bb’s First Bike Tour: Day Six

In the morning, my host points out to me that my bike has a flat tire. It’s a good thing I have people around who notice things like this! I have no technical knowledge of the mechanics of anything (bikes included), but I often have an intuitive sense about how machines come apart and fit back together.

I set about to yanking out the leaky tube which I discover has a very small puncture. Then edging in the new tube underneath the tire, squishing everything back into place, and pumping it up. I start pumping madly with my mini road pump. It’s really an emergency thing, not meant for this. At this rate I could be here pumping the rest of the day. Thankfully, my host comes out and offers me a bigger pump.

I like the way everything here is surrounded by mountains. It feels safe. Even when you’re in the matrix of city streets, you can see the craggy brown silhouettes rising into the blue sky. Very few buildings are more than two stories high, and the city sprawls out over 200 square miles. It feels like a small town until I try and bike out of it.

Now that my bike has two functional tires again, I head out for Sabino Canyon, the National Park that my hosts recommended I explore it’s a 13 mile ride there, and I make the mistake of trusting Google maps blindly. It routes me on a “bike friendly” road called Speedway. Unfortunately the thing lived up to it’s name and I am pushed nearly onto the sidewalk as trucks whizz by me. Luckily, my friend recommended some metal music to me before I left New Hampshire and that’s the only playlist that will get me through this shitty traffic situation.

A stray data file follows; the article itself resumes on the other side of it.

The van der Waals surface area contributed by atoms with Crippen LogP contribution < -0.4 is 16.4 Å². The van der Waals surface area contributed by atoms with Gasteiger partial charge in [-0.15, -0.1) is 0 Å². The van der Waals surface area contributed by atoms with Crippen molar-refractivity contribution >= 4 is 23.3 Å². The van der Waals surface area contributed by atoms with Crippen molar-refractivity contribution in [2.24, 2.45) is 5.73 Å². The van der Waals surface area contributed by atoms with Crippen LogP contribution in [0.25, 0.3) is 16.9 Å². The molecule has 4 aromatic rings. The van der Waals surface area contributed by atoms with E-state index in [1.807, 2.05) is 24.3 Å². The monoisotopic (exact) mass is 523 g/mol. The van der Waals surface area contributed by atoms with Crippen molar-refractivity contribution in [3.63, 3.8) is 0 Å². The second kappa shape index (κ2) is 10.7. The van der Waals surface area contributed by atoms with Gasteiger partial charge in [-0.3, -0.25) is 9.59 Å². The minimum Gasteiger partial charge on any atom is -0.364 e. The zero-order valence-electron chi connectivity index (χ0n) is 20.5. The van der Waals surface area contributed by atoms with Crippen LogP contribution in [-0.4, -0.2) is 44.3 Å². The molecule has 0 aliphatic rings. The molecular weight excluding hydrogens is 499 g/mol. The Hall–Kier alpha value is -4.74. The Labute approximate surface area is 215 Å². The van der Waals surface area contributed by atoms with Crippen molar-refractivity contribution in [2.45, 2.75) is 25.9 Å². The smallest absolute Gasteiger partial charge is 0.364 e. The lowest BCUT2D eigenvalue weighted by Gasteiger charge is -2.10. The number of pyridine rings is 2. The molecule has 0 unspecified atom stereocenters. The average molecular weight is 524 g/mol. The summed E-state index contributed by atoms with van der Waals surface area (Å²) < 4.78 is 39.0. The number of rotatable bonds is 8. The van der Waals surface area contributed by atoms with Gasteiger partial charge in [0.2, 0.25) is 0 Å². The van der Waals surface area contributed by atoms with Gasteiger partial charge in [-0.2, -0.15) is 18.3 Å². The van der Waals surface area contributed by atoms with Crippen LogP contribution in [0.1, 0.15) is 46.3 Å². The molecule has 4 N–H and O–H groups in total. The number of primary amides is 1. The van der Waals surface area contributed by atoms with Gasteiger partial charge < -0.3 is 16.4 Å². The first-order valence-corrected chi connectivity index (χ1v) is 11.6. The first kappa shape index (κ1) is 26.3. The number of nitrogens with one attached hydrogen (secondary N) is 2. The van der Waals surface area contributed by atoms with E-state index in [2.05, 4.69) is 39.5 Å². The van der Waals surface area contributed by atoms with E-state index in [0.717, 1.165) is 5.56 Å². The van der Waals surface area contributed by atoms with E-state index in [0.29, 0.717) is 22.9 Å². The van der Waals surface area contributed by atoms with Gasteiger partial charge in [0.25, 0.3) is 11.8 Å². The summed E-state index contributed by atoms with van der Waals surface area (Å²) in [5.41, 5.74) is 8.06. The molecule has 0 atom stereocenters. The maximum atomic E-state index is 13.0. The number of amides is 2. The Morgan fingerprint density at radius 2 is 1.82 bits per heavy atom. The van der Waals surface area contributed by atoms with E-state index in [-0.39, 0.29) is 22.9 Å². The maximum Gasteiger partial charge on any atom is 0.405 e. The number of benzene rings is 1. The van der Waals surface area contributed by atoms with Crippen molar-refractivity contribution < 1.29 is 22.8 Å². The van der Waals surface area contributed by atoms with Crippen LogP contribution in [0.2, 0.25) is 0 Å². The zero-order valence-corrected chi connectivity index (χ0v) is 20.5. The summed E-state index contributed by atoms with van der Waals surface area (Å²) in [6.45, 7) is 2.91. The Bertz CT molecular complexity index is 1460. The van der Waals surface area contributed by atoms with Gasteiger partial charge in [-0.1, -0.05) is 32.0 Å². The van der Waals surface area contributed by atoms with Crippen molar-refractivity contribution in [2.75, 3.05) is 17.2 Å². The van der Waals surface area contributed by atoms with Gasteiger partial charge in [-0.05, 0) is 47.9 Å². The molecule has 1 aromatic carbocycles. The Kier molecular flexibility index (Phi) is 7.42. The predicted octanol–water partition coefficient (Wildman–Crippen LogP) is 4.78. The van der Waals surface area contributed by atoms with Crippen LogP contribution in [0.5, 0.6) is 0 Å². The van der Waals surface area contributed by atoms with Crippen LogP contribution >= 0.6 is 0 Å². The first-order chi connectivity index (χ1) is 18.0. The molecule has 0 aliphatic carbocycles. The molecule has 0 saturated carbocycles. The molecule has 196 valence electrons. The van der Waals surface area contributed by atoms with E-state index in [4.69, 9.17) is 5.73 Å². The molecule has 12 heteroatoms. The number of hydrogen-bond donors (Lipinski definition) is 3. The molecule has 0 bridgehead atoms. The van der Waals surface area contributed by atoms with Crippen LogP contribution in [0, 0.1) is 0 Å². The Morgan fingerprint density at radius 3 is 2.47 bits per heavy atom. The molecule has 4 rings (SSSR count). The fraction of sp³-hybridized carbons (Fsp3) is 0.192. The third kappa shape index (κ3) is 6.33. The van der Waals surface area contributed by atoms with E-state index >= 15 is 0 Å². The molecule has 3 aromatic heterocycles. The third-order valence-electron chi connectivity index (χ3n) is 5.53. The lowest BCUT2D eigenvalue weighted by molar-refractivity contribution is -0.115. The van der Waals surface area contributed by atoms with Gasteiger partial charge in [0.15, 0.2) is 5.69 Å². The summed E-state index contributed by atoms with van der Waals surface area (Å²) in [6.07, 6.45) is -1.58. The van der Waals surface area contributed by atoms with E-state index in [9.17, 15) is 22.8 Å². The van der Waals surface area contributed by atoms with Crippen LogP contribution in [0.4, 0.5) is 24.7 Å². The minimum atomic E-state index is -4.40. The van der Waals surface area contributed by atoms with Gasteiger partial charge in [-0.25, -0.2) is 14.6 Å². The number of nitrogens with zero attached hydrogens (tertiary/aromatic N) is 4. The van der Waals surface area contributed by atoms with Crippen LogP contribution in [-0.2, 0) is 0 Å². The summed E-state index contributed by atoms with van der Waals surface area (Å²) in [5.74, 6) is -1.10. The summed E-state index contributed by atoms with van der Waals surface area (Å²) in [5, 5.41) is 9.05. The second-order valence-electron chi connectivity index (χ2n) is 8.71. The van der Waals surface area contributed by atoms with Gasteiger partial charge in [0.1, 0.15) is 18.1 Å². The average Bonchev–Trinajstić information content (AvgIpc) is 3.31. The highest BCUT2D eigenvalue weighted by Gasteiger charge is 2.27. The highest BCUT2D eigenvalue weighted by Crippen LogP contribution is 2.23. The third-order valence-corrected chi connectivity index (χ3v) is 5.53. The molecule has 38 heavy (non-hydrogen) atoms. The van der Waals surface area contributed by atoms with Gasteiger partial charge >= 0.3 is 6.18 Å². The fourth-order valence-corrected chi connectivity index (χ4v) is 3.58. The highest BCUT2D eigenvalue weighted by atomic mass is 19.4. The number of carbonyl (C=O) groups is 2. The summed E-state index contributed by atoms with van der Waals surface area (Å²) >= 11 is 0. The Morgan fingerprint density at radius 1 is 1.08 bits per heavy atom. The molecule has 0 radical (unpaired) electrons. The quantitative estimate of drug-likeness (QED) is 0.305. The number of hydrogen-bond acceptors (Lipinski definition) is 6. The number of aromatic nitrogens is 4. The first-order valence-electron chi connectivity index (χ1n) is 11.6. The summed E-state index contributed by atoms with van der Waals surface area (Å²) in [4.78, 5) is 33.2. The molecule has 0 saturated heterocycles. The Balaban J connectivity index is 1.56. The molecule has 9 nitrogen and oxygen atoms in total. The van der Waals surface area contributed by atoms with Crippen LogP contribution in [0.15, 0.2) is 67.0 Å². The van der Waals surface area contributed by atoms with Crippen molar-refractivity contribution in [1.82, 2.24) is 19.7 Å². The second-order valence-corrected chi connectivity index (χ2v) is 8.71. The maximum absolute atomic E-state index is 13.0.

Finally Google releases me from the dreaded speed road, and I’m off ascending a wide curving road, following signs toward the Canyon. I see a Snowbird in front of me and keep pace with him.

Of course at the Canyon, I lose my phone on a bench by the men’s bathroom and some nice ladies pick it up and return it to me when they see me looking for it. The Canyon is completely dry. The land is in a draught which explains the lack of water EVERYWHERE. Where the trails here are often impassable due to high water flow, they are now mere washes, sandy beds where javelinas travel in packs at night.

At this point I’m getting tired of my own inner monologue. This is a very strange thing for an introvert who often tries to escape social interaction nearly all the time. I wonder what happens when I rest in this discomfort a little longer.

I rest in it until dark, then give myself over. I text the boy and he picks me up so we can eat Mexican food and visit some bars together. The bars here are weird because you can pick out a can or bottle from a huge case or get something on tap. I don’t understand the difference because if you choose something from the case, you bring it to the bartender and he pours it into a glass for you.

We get drunk, I fall in love a little bit like I am apt to do. Driving through the night on roads criss-crossing the city, Arianna Grande on the radio, crooning. We end up at a place called the Shelter, an old fallout place that’s nearly empty. The room with the pool table is nearly empty and they play Jack White, exclusively.

“What song is this?”

“I don’t know. Do you?”


Only when you’re smitten by alcohol and dreams is a conversation like this revolutionary. I smile and put my arm around him. I’ve made a new friend.

Tomorrow I’m out of Tucson and off to see the dirty trails and red rock of Sedona 😀



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